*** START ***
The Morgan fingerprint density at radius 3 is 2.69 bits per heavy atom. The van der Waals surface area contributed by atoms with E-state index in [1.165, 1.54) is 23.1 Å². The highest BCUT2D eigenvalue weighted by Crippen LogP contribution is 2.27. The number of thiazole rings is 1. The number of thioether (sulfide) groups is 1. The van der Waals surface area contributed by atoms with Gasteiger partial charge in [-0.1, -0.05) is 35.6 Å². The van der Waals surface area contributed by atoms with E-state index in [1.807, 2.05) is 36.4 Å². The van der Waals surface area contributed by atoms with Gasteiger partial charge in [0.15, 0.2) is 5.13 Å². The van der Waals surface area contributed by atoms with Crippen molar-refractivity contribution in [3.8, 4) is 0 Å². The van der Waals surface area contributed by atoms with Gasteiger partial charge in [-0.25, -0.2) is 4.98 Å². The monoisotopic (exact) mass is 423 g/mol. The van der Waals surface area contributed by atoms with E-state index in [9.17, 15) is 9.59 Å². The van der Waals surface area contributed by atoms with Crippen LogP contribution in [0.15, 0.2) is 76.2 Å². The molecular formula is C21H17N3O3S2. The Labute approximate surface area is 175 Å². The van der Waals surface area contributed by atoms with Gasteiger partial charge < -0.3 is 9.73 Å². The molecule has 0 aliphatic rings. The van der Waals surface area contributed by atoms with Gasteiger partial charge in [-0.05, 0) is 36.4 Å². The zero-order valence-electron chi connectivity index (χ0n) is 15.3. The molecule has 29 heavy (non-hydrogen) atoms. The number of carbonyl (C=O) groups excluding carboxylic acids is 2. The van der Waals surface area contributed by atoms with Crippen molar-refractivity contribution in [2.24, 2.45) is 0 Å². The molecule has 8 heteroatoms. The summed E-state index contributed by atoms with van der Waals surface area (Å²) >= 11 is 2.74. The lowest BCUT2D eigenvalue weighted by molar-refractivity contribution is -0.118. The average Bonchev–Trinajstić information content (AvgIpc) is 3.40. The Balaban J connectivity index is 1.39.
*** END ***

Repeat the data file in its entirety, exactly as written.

The Morgan fingerprint density at radius 3 is 2.69 bits per heavy atom. The van der Waals surface area contributed by atoms with E-state index in [1.165, 1.54) is 23.1 Å². The highest BCUT2D eigenvalue weighted by Crippen LogP contribution is 2.27. The number of thiazole rings is 1. The number of thioether (sulfide) groups is 1. The van der Waals surface area contributed by atoms with Gasteiger partial charge in [-0.1, -0.05) is 35.6 Å². The van der Waals surface area contributed by atoms with E-state index in [1.807, 2.05) is 36.4 Å². The van der Waals surface area contributed by atoms with Gasteiger partial charge in [0.15, 0.2) is 5.13 Å². The van der Waals surface area contributed by atoms with Crippen molar-refractivity contribution in [3.8, 4) is 0 Å². The van der Waals surface area contributed by atoms with Gasteiger partial charge in [-0.25, -0.2) is 4.98 Å². The monoisotopic (exact) mass is 423 g/mol. The van der Waals surface area contributed by atoms with E-state index in [9.17, 15) is 9.59 Å². The van der Waals surface area contributed by atoms with Crippen LogP contribution in [0.15, 0.2) is 76.2 Å². The molecular formula is C21H17N3O3S2. The Labute approximate surface area is 175 Å². The van der Waals surface area contributed by atoms with Gasteiger partial charge < -0.3 is 9.73 Å². The molecule has 0 aliphatic rings. The van der Waals surface area contributed by atoms with Gasteiger partial charge in [-0.05, 0) is 36.4 Å². The zero-order valence-electron chi connectivity index (χ0n) is 15.3. The molecule has 29 heavy (non-hydrogen) atoms. The number of carbonyl (C=O) groups excluding carboxylic acids is 2. The van der Waals surface area contributed by atoms with Crippen molar-refractivity contribution in [2.24, 2.45) is 0 Å². The molecule has 8 heteroatoms. The summed E-state index contributed by atoms with van der Waals surface area (Å²) >= 11 is 2.74. The lowest BCUT2D eigenvalue weighted by molar-refractivity contribution is -0.118. The average Bonchev–Trinajstić information content (AvgIpc) is 3.40. The Balaban J connectivity index is 1.39.